The "Dragons" section describes the mysterious nature of the dragons, only alluded to in the TV special. According to the book, they may come from another dimension, explaining why they are capable of traveling between the world of Ninjago and the underworld. They are also extremely wise, and each Ninja tamed their dragon for the fight against Garmadon in a unique way suited to their character. I expect the taming of the Lightning Dragon, at least, will appear in other books: the short story from AMEET's Jay book is titled "The Dragon's Roar", which seems to tie in nicely with the description in this book of how Jay tamed the Lightning Dragon.
The "Skeleton Vehicles" section features some specifications for the vehicles, but nothing that really plays a significant role in the story. There are also some anecdotes about each vehicle.
The "Becoming a Ninja" section is entertaining, but doesn’t reveal any useful story details-- it just describes some of the values Sensei Wu tried to instill into his four elemental ninja. It also shares some of his training techniques. The "Spinjitzu" section that follows it is a simple FAQ about the art of Spinjitzu, though it reveals some new facts such as that the skeletons were, in fact, trained in Spinjitzu by Lord Garmadon. This is something that's been somewhat ambiguous elsewhere (they never use Spinjitzu in the TV special or online mini-movies), so it's good to know that the spinners for skeleton characters actually make some sense in the story.
The "Dragons", "Skeleton Vehicles", "Becoming a Ninja", "Spinjitzu", “Four Weapons of Spinjitzu”, and "Locations" sections don't have much in the way of card art-- almost all of the art is from the sets, although there are several screenshots from the TV special (particularly in the Locations section). The only problem I’ve found with any of these sections is that the picture of the Nunchuks of Lightning actually depicts the one-handled weapon of Zane DX, not the Nunchuks of Lightning themselves. Of course, the Nunchuks of Lightning have been built inconsistently in sets anyway.
Finally, there is the short story “Ice Ambush.” It is mostly just an expanded version of how the four ninja retrieved the Shurikens of Ice as shown in the TV special. It is not nearly as interesting as the stories in the more dedicated “storybooks”, in my personal opinion, but it still a much richer experience than the mostly dialogue-free scene it is based on.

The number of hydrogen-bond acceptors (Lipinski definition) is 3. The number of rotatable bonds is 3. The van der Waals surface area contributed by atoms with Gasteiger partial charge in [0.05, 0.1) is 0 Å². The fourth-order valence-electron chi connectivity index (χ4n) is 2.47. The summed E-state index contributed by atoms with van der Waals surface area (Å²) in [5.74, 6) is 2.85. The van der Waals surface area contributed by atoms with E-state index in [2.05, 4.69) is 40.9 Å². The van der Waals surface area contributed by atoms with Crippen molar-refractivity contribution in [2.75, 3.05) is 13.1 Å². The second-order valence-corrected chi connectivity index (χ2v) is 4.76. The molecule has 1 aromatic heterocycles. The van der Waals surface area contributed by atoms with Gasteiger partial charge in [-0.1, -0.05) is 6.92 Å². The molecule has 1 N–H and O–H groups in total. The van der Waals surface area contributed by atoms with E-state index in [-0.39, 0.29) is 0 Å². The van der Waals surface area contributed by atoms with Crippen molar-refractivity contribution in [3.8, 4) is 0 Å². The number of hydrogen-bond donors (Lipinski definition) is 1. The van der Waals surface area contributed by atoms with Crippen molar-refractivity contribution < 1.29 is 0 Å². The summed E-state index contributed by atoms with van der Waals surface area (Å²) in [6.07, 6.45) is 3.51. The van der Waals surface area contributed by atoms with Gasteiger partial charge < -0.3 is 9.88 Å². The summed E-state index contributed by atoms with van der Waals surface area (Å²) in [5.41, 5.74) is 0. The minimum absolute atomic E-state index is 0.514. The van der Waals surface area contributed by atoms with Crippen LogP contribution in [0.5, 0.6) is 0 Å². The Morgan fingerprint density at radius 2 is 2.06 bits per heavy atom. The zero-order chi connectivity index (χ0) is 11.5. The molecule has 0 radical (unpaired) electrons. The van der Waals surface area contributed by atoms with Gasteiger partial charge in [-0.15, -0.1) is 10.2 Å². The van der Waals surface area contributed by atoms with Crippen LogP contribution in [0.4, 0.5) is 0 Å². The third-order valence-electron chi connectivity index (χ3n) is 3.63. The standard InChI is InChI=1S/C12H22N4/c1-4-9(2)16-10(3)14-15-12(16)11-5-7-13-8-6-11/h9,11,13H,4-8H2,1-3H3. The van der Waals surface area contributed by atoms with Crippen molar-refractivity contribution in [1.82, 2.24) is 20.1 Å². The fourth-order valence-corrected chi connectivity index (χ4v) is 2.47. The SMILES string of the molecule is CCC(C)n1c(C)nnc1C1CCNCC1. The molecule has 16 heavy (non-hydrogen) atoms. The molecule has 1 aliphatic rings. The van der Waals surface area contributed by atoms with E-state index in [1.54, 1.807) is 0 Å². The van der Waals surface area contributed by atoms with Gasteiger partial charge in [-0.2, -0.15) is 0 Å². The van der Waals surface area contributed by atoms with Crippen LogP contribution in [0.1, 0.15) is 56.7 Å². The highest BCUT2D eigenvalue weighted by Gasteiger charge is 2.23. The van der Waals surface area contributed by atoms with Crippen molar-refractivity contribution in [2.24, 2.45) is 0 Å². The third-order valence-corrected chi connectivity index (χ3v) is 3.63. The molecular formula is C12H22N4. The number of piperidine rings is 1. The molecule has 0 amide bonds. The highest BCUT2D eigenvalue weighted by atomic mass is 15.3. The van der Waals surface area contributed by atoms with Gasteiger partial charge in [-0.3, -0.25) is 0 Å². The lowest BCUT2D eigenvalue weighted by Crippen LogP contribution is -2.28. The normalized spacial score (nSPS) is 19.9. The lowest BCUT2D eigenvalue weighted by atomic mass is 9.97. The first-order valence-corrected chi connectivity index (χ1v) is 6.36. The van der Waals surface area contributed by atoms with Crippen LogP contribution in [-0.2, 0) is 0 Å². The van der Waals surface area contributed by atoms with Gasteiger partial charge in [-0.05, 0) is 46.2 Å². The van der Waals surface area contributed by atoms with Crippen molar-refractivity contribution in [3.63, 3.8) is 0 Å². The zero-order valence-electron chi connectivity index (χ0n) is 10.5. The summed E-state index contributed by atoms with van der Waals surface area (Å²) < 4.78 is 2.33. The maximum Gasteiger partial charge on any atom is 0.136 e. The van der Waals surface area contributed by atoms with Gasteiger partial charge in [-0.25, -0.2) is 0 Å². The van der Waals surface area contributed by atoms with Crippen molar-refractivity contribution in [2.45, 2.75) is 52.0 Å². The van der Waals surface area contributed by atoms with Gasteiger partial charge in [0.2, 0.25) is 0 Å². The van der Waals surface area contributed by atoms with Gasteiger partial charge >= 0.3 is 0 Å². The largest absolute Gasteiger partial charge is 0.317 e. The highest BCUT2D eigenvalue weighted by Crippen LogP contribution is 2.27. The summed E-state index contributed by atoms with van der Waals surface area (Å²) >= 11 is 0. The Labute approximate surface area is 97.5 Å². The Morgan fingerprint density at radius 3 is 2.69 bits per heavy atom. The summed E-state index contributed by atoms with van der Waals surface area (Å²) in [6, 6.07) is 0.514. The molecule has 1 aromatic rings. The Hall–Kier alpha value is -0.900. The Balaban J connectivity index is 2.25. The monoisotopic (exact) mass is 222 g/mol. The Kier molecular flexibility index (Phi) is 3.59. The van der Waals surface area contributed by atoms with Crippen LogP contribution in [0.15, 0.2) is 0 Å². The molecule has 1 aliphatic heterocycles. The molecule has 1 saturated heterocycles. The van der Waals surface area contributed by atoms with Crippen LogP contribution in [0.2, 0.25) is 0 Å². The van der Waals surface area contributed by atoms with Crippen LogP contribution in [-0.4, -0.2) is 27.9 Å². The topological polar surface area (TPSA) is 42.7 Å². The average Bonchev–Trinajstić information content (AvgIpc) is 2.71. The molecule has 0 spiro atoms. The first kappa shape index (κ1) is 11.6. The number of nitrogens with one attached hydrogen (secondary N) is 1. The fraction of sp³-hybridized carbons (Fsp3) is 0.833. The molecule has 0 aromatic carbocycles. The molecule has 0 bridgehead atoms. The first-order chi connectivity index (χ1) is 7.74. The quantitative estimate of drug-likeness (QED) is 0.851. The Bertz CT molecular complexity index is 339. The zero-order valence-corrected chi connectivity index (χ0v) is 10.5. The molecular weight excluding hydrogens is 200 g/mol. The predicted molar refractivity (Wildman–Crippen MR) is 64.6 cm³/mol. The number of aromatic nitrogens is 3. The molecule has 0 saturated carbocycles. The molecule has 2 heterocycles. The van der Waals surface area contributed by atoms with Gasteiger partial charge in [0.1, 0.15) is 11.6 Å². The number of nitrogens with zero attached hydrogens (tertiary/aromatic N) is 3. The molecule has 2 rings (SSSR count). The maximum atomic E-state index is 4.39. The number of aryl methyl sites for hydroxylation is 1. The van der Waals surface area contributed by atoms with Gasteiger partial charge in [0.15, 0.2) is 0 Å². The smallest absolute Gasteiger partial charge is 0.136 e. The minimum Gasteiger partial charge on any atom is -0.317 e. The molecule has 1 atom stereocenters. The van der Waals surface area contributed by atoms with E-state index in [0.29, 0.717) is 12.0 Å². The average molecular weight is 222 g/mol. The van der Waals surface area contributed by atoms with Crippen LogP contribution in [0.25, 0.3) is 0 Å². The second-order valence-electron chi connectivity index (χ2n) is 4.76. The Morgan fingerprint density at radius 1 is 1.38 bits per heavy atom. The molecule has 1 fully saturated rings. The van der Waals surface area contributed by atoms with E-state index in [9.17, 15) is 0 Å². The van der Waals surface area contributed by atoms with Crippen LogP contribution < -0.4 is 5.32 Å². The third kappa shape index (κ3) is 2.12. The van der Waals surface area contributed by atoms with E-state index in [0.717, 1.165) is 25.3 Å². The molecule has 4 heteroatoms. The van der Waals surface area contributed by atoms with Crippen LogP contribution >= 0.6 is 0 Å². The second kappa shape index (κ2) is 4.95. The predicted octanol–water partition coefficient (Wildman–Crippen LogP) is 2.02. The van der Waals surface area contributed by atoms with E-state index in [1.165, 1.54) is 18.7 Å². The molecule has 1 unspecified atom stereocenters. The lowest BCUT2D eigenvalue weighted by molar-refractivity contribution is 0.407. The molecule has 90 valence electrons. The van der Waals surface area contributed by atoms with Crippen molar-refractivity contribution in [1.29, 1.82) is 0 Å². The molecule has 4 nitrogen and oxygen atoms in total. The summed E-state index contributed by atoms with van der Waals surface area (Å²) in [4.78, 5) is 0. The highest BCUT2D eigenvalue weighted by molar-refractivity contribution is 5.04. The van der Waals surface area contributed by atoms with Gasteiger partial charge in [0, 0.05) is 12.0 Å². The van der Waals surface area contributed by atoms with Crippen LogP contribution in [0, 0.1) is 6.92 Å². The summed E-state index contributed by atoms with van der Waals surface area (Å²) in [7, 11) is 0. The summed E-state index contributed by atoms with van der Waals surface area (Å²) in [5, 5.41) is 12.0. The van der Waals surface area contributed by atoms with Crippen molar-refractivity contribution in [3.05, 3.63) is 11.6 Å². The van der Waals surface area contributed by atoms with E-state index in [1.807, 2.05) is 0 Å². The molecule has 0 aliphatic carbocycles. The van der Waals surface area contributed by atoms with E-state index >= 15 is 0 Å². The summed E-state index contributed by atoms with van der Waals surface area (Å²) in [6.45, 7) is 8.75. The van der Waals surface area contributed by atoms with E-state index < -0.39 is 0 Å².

The book ends with a somewhat cliché-sounding conclusion about how the future of the land of Ninjago is uncertain and its fate is in your hands. But overall, the book is great fun—the fantastic artwork plays a key role in it—and fulfills a similar function to similar BIONICLE guide books from years past. With that in mind, I can’t say that it would be nearly as enjoyable to someone who wasn’t already a dedicated fan of the theme. Its presentation of story information in the form of brief tidbits isn’t nearly as rich or immersive as the storytelling style of the other two books, even though it is a lot more enlightening with regards to the Ninjago story than any of the web resources on LEGO.com.
Overall, I would recommend all of the Ninjago books to either LEGO fans already interested in the theme or BIONICLE fans looking for an engaging and well written story. Although chronologically the stories in Kai: Ninja of Fire come first, I’d personally recommend starting with Zane: Ninja of Ice. It’s the most thrilling of the books and will be a good place to test to see if the stories actually appeal to you. It also gives you a deeper understanding of Zane’s character than either of the other books.
Ninjago doesn’t often seem to be recognized for being a successor to BIONICLE. When it is, it’s usually in a negative light, with BIONICLE fans unable to see why TLG is treating this phenomenon as the biggest thing since BIONICLE. But Ninjago truly has the potential to be every bit as great as BIONICLE was in terms of storytelling, especially under Greg Farshtey’s creative direction. One only hopes that the upcoming television series and future books live up to the standard the theme has already established for itself!
Edited by Aanchir: Rachira of Time, Oct 26 2011 - 07:24 PM.